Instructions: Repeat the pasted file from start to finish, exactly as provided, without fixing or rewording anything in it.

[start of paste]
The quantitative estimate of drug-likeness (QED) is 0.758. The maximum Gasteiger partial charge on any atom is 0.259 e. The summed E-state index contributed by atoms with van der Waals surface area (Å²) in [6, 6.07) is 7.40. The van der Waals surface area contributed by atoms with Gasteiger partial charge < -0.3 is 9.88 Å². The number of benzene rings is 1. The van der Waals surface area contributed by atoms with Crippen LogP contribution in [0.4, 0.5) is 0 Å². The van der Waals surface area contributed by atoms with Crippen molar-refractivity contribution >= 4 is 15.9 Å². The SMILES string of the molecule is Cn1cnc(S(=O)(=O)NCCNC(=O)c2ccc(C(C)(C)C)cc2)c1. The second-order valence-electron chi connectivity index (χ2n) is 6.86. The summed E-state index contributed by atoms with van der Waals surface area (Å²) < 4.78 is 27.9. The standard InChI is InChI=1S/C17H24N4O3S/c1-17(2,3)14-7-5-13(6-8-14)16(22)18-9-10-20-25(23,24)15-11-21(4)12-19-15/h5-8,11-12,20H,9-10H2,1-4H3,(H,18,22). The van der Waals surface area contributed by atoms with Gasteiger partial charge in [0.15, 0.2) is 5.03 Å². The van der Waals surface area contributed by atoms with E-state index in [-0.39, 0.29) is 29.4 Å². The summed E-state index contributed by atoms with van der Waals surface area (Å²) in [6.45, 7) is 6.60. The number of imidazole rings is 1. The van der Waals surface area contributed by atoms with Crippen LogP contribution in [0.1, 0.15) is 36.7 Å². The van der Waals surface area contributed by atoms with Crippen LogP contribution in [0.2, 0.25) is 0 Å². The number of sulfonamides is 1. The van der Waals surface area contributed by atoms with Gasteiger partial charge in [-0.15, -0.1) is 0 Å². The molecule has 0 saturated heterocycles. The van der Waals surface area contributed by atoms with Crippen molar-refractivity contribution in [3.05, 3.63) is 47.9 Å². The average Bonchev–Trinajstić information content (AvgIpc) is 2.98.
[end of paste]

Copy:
The quantitative estimate of drug-likeness (QED) is 0.758. The maximum Gasteiger partial charge on any atom is 0.259 e. The summed E-state index contributed by atoms with van der Waals surface area (Å²) in [6, 6.07) is 7.40. The van der Waals surface area contributed by atoms with Gasteiger partial charge < -0.3 is 9.88 Å². The number of benzene rings is 1. The van der Waals surface area contributed by atoms with Crippen LogP contribution in [0.4, 0.5) is 0 Å². The van der Waals surface area contributed by atoms with Crippen molar-refractivity contribution >= 4 is 15.9 Å². The SMILES string of the molecule is Cn1cnc(S(=O)(=O)NCCNC(=O)c2ccc(C(C)(C)C)cc2)c1. The second-order valence-electron chi connectivity index (χ2n) is 6.86. The summed E-state index contributed by atoms with van der Waals surface area (Å²) < 4.78 is 27.9. The standard InChI is InChI=1S/C17H24N4O3S/c1-17(2,3)14-7-5-13(6-8-14)16(22)18-9-10-20-25(23,24)15-11-21(4)12-19-15/h5-8,11-12,20H,9-10H2,1-4H3,(H,18,22). The van der Waals surface area contributed by atoms with Gasteiger partial charge in [0.15, 0.2) is 5.03 Å². The van der Waals surface area contributed by atoms with E-state index in [-0.39, 0.29) is 29.4 Å². The summed E-state index contributed by atoms with van der Waals surface area (Å²) in [6.45, 7) is 6.60. The number of imidazole rings is 1. The van der Waals surface area contributed by atoms with Crippen LogP contribution in [0.1, 0.15) is 36.7 Å². The van der Waals surface area contributed by atoms with Crippen LogP contribution in [0.2, 0.25) is 0 Å². The number of sulfonamides is 1. The van der Waals surface area contributed by atoms with Gasteiger partial charge in [-0.15, -0.1) is 0 Å². The molecule has 0 saturated heterocycles. The van der Waals surface area contributed by atoms with Crippen molar-refractivity contribution in [3.05, 3.63) is 47.9 Å². The average Bonchev–Trinajstić information content (AvgIpc) is 2.98.